I've encountered the phrase and looked up online, but didn't find a good answer. They (link1 link2) were basically saying it's a unjust matter, without explaining the exact connotation and what does 'grave' mean in this phrase.
This is close to being a dictionary question. Wiktionary gives this relevant definition for "grave":
Serious, in a negative sense; important, formidable. [from 19th c.]
This pretty much covers it. However, what the dictionary doesn't say is that this is a "sticky" adjective. (I'm sure there's a more technical grammar term for it, but I don't know it).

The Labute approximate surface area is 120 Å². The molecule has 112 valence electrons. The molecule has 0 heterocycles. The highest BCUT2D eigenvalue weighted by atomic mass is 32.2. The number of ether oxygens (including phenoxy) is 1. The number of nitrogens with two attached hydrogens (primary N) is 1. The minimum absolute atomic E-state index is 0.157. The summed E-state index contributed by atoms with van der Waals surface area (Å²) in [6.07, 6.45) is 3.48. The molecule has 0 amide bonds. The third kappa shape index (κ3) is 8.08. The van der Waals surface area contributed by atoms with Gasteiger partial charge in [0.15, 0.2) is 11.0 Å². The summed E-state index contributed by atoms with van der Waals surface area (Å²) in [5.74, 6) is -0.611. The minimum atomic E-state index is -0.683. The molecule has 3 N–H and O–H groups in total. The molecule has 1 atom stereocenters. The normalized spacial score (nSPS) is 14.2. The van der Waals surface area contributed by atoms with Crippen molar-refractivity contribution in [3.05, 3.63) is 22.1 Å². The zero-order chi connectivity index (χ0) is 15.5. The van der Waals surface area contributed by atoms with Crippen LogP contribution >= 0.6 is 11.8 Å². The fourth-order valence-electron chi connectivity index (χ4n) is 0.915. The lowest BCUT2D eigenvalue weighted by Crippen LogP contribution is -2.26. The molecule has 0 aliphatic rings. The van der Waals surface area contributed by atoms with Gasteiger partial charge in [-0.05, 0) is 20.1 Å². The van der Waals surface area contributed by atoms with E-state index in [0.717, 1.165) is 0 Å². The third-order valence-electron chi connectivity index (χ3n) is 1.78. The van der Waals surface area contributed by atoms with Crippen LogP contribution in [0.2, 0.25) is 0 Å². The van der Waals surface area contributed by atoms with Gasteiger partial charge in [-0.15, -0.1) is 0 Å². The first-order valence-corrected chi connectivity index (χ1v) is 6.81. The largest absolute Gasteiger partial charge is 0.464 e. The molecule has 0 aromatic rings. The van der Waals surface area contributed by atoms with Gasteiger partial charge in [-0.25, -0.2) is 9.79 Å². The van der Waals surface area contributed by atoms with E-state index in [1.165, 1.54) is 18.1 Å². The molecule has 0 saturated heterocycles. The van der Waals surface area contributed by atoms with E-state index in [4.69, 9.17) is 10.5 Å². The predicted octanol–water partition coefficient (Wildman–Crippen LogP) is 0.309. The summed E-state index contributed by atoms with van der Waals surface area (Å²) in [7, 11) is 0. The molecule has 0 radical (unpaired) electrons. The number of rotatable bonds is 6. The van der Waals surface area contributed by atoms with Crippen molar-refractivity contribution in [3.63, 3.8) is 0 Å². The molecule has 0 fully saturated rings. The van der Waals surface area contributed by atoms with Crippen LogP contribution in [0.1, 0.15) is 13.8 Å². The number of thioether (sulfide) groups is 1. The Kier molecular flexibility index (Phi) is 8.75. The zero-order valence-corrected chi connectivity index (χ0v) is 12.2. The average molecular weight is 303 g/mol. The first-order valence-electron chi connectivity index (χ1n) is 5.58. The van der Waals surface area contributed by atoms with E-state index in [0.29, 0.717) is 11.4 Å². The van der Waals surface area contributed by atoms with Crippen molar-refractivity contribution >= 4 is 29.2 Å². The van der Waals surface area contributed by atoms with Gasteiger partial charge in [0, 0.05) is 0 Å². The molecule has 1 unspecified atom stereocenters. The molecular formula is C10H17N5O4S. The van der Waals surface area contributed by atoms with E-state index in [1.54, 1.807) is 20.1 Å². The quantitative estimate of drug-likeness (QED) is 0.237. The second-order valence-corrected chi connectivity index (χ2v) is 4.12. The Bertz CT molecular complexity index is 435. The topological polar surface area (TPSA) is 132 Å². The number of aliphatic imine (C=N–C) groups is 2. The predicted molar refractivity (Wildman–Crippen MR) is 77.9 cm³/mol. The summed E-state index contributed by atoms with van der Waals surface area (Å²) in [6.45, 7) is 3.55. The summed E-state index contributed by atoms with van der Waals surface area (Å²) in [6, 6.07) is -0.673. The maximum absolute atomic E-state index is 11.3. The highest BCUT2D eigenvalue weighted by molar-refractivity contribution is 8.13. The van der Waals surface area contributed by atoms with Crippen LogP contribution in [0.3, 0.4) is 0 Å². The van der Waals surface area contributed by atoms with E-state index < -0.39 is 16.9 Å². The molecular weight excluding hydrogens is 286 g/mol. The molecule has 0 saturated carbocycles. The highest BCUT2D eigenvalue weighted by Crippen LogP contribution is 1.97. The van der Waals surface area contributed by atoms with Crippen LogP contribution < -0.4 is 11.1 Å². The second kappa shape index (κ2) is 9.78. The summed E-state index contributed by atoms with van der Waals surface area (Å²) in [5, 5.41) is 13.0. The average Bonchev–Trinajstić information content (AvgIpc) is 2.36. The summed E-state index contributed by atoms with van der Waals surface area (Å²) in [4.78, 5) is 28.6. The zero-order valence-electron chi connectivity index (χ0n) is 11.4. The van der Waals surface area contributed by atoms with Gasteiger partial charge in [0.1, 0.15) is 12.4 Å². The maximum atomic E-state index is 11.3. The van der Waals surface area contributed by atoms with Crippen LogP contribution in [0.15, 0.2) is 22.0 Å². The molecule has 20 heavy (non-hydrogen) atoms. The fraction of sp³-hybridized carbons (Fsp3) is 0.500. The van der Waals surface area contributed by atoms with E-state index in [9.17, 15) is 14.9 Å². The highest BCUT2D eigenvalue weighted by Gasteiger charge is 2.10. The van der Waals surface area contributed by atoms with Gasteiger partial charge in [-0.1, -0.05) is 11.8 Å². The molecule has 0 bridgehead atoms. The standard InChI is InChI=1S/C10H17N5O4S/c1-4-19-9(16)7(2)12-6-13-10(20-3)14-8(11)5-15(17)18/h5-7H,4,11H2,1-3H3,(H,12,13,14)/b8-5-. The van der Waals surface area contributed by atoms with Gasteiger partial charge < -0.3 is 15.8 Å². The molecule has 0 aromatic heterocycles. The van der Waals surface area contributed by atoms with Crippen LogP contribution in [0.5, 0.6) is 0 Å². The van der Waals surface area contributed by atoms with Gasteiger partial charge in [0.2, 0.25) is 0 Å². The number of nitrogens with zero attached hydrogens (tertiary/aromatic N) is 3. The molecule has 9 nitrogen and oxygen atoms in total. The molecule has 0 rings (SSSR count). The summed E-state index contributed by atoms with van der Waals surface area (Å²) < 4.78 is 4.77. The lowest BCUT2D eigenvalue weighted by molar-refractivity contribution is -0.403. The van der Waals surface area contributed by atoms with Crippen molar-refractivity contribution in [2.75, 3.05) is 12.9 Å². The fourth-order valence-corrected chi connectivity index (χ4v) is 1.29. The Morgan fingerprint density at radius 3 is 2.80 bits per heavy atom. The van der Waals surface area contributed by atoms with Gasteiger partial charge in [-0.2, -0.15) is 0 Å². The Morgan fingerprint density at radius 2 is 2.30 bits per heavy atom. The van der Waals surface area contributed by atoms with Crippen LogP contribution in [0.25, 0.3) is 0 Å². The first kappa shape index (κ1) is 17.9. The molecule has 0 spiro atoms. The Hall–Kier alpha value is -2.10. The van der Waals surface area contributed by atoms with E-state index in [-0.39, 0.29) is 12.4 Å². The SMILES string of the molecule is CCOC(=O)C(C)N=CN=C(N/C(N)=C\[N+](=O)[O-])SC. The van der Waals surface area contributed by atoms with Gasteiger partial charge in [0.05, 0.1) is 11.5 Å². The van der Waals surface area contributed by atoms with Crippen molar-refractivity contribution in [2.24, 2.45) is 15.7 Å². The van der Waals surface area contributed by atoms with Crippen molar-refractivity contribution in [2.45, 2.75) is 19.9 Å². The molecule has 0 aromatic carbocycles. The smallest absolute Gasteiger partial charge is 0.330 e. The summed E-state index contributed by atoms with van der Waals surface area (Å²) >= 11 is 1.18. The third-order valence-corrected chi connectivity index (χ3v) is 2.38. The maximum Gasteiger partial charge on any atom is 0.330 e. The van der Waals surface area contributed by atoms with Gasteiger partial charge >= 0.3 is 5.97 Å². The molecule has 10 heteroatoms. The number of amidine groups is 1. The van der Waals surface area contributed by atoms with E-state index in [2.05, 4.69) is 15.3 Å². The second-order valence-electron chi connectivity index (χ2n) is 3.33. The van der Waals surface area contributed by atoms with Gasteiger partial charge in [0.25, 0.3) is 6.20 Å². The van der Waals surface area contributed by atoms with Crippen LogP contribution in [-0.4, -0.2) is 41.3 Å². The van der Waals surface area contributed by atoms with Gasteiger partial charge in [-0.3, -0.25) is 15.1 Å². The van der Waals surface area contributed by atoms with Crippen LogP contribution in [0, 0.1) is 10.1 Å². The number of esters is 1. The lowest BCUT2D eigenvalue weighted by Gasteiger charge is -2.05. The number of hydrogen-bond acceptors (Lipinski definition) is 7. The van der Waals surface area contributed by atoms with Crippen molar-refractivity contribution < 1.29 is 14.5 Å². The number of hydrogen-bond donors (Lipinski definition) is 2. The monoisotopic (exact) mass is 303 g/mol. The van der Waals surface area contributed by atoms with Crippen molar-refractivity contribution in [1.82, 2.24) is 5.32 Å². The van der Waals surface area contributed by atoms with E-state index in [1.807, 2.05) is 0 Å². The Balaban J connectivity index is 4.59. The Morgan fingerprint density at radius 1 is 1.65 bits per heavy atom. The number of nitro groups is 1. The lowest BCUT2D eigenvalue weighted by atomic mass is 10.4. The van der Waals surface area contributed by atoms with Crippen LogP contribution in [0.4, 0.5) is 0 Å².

What that means is that you will almost always hear "grave" used to modify a small number of words, notably "injustice" or "insult" or "error." They are not quite set phrases or cliches, but they have "stuck" together.
So while you will never hear a native speaker say:
I had a grave realization this morning.
and you would be unlikely to hear even something like:
Gather round; I'm afraid I have grave news.
you might well hear someone say:
The lack of celery in your beef jerky is a grave injustice to vegetarians.
It means injustice, which is so serious or great that it is a cause for concern or worry.